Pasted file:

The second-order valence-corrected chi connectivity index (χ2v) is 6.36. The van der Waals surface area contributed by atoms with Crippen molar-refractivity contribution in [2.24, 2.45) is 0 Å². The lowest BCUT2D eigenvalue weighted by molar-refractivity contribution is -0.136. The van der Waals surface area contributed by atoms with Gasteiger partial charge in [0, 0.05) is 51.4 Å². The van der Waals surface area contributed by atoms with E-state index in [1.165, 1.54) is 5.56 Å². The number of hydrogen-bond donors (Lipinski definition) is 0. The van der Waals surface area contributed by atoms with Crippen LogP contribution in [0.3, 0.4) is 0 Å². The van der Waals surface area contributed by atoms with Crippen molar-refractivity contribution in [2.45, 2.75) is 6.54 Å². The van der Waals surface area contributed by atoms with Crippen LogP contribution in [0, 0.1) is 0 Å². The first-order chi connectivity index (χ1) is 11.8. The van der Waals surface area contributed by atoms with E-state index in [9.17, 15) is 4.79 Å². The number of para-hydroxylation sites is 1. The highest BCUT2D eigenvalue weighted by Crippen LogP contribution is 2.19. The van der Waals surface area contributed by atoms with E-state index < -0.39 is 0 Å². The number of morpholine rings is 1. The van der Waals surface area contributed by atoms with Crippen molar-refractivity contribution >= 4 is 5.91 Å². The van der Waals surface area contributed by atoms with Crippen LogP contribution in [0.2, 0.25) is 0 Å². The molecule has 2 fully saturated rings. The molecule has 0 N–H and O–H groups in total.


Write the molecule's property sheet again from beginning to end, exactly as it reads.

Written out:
The second-order valence-corrected chi connectivity index (χ2v) is 6.36. The van der Waals surface area contributed by atoms with Crippen molar-refractivity contribution in [2.24, 2.45) is 0 Å². The lowest BCUT2D eigenvalue weighted by molar-refractivity contribution is -0.136. The van der Waals surface area contributed by atoms with Gasteiger partial charge in [0, 0.05) is 51.4 Å². The van der Waals surface area contributed by atoms with E-state index in [1.165, 1.54) is 5.56 Å². The number of hydrogen-bond donors (Lipinski definition) is 0. The van der Waals surface area contributed by atoms with Crippen LogP contribution in [0.3, 0.4) is 0 Å². The van der Waals surface area contributed by atoms with Crippen molar-refractivity contribution in [2.45, 2.75) is 6.54 Å². The van der Waals surface area contributed by atoms with Crippen LogP contribution in [0, 0.1) is 0 Å². The first-order chi connectivity index (χ1) is 11.8. The van der Waals surface area contributed by atoms with E-state index in [9.17, 15) is 4.79 Å². The number of para-hydroxylation sites is 1. The highest BCUT2D eigenvalue weighted by Crippen LogP contribution is 2.19. The van der Waals surface area contributed by atoms with E-state index < -0.39 is 0 Å². The number of morpholine rings is 1. The van der Waals surface area contributed by atoms with Crippen molar-refractivity contribution >= 4 is 5.91 Å². The van der Waals surface area contributed by atoms with Crippen LogP contribution in [0.2, 0.25) is 0 Å². The molecule has 2 fully saturated rings. The molecule has 0 N–H and O–H groups in total.